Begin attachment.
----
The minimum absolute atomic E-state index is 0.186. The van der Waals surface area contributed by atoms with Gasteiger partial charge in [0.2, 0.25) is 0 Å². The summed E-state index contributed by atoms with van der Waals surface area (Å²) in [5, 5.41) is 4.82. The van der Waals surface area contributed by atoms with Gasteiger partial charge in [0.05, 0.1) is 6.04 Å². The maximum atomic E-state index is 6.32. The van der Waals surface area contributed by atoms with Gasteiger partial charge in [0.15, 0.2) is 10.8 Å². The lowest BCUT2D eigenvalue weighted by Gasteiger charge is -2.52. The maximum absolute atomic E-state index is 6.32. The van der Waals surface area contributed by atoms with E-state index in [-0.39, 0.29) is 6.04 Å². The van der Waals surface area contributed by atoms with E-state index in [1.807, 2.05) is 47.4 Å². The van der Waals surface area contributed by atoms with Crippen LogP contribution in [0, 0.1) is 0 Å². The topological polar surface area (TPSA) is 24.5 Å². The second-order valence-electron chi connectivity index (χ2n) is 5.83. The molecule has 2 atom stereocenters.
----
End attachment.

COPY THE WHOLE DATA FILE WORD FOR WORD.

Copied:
The minimum absolute atomic E-state index is 0.186. The van der Waals surface area contributed by atoms with Gasteiger partial charge in [0.2, 0.25) is 0 Å². The summed E-state index contributed by atoms with van der Waals surface area (Å²) in [5, 5.41) is 4.82. The van der Waals surface area contributed by atoms with Gasteiger partial charge in [0.05, 0.1) is 6.04 Å². The maximum atomic E-state index is 6.32. The van der Waals surface area contributed by atoms with Gasteiger partial charge in [0.15, 0.2) is 10.8 Å². The lowest BCUT2D eigenvalue weighted by Gasteiger charge is -2.52. The maximum absolute atomic E-state index is 6.32. The van der Waals surface area contributed by atoms with E-state index in [-0.39, 0.29) is 6.04 Å². The van der Waals surface area contributed by atoms with E-state index in [1.807, 2.05) is 47.4 Å². The van der Waals surface area contributed by atoms with Crippen LogP contribution in [0, 0.1) is 0 Å². The topological polar surface area (TPSA) is 24.5 Å². The second-order valence-electron chi connectivity index (χ2n) is 5.83. The molecule has 2 atom stereocenters.